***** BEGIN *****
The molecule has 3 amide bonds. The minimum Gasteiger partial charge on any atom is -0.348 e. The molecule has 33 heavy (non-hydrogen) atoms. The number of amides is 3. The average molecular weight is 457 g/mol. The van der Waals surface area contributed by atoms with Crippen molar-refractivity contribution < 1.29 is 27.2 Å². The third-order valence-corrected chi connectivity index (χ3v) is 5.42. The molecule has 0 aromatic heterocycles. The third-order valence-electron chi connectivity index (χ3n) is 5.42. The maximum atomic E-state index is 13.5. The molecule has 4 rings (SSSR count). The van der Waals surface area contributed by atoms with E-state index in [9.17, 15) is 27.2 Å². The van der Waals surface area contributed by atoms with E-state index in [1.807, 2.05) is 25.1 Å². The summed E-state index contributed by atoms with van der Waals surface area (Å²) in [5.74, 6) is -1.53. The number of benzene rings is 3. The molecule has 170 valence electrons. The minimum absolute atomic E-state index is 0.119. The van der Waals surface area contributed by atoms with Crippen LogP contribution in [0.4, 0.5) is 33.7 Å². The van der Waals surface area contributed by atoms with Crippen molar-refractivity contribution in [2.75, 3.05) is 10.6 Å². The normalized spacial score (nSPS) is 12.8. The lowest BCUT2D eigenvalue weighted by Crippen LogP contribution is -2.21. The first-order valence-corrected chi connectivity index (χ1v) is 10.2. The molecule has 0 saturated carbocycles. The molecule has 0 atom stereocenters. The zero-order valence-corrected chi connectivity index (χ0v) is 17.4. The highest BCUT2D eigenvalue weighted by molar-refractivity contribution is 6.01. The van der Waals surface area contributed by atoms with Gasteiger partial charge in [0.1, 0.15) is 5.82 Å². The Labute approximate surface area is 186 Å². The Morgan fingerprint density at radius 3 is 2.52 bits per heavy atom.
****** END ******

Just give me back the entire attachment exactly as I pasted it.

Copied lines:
The molecule has 3 amide bonds. The minimum Gasteiger partial charge on any atom is -0.348 e. The molecule has 33 heavy (non-hydrogen) atoms. The number of amides is 3. The average molecular weight is 457 g/mol. The van der Waals surface area contributed by atoms with Crippen molar-refractivity contribution < 1.29 is 27.2 Å². The third-order valence-corrected chi connectivity index (χ3v) is 5.42. The molecule has 0 aromatic heterocycles. The third-order valence-electron chi connectivity index (χ3n) is 5.42. The maximum atomic E-state index is 13.5. The molecule has 4 rings (SSSR count). The van der Waals surface area contributed by atoms with E-state index in [9.17, 15) is 27.2 Å². The van der Waals surface area contributed by atoms with E-state index in [1.807, 2.05) is 25.1 Å². The summed E-state index contributed by atoms with van der Waals surface area (Å²) in [5.74, 6) is -1.53. The number of benzene rings is 3. The molecule has 170 valence electrons. The minimum absolute atomic E-state index is 0.119. The van der Waals surface area contributed by atoms with Crippen LogP contribution in [0.4, 0.5) is 33.7 Å². The van der Waals surface area contributed by atoms with Crippen molar-refractivity contribution in [2.75, 3.05) is 10.6 Å². The normalized spacial score (nSPS) is 12.8. The lowest BCUT2D eigenvalue weighted by Crippen LogP contribution is -2.21. The first-order valence-corrected chi connectivity index (χ1v) is 10.2. The molecule has 0 saturated carbocycles. The molecule has 0 atom stereocenters. The zero-order valence-corrected chi connectivity index (χ0v) is 17.4. The highest BCUT2D eigenvalue weighted by molar-refractivity contribution is 6.01. The van der Waals surface area contributed by atoms with Gasteiger partial charge in [0.1, 0.15) is 5.82 Å². The Labute approximate surface area is 186 Å². The Morgan fingerprint density at radius 3 is 2.52 bits per heavy atom.